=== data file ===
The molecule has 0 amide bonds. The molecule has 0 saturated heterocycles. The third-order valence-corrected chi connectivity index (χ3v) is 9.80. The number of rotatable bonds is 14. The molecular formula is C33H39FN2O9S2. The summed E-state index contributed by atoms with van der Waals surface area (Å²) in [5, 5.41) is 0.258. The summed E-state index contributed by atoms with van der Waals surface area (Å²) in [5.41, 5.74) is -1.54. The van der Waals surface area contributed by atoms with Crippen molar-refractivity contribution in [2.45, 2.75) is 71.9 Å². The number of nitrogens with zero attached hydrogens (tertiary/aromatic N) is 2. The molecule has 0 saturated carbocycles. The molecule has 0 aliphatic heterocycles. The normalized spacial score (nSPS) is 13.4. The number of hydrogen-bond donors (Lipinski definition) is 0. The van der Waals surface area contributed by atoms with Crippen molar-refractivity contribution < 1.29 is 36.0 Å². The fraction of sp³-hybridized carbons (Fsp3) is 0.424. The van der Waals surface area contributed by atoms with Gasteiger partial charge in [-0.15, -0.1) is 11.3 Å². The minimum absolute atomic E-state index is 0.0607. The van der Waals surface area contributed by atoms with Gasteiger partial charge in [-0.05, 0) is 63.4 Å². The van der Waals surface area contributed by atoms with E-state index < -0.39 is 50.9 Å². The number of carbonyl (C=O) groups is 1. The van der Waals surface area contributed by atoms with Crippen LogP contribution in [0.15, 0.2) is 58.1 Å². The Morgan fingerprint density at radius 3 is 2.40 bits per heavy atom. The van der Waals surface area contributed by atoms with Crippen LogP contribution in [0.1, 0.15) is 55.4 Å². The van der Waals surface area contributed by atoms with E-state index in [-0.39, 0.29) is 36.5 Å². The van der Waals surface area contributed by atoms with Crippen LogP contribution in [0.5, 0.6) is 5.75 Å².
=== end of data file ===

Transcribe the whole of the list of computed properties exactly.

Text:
The molecule has 0 amide bonds. The molecule has 0 saturated heterocycles. The third-order valence-corrected chi connectivity index (χ3v) is 9.80. The number of rotatable bonds is 14. The molecular formula is C33H39FN2O9S2. The summed E-state index contributed by atoms with van der Waals surface area (Å²) in [5, 5.41) is 0.258. The summed E-state index contributed by atoms with van der Waals surface area (Å²) in [5.41, 5.74) is -1.54. The van der Waals surface area contributed by atoms with Crippen molar-refractivity contribution in [2.45, 2.75) is 71.9 Å². The number of nitrogens with zero attached hydrogens (tertiary/aromatic N) is 2. The molecule has 0 saturated carbocycles. The molecule has 0 aliphatic heterocycles. The normalized spacial score (nSPS) is 13.4. The number of hydrogen-bond donors (Lipinski definition) is 0. The van der Waals surface area contributed by atoms with Crippen molar-refractivity contribution < 1.29 is 36.0 Å². The fraction of sp³-hybridized carbons (Fsp3) is 0.424. The van der Waals surface area contributed by atoms with Gasteiger partial charge in [-0.15, -0.1) is 11.3 Å². The minimum absolute atomic E-state index is 0.0607. The van der Waals surface area contributed by atoms with Gasteiger partial charge in [-0.05, 0) is 63.4 Å². The van der Waals surface area contributed by atoms with E-state index < -0.39 is 50.9 Å². The number of carbonyl (C=O) groups is 1. The van der Waals surface area contributed by atoms with Crippen LogP contribution in [0.15, 0.2) is 58.1 Å². The Morgan fingerprint density at radius 3 is 2.40 bits per heavy atom. The van der Waals surface area contributed by atoms with Crippen LogP contribution in [0.1, 0.15) is 55.4 Å². The van der Waals surface area contributed by atoms with E-state index in [-0.39, 0.29) is 36.5 Å². The van der Waals surface area contributed by atoms with Crippen LogP contribution in [0.5, 0.6) is 5.75 Å².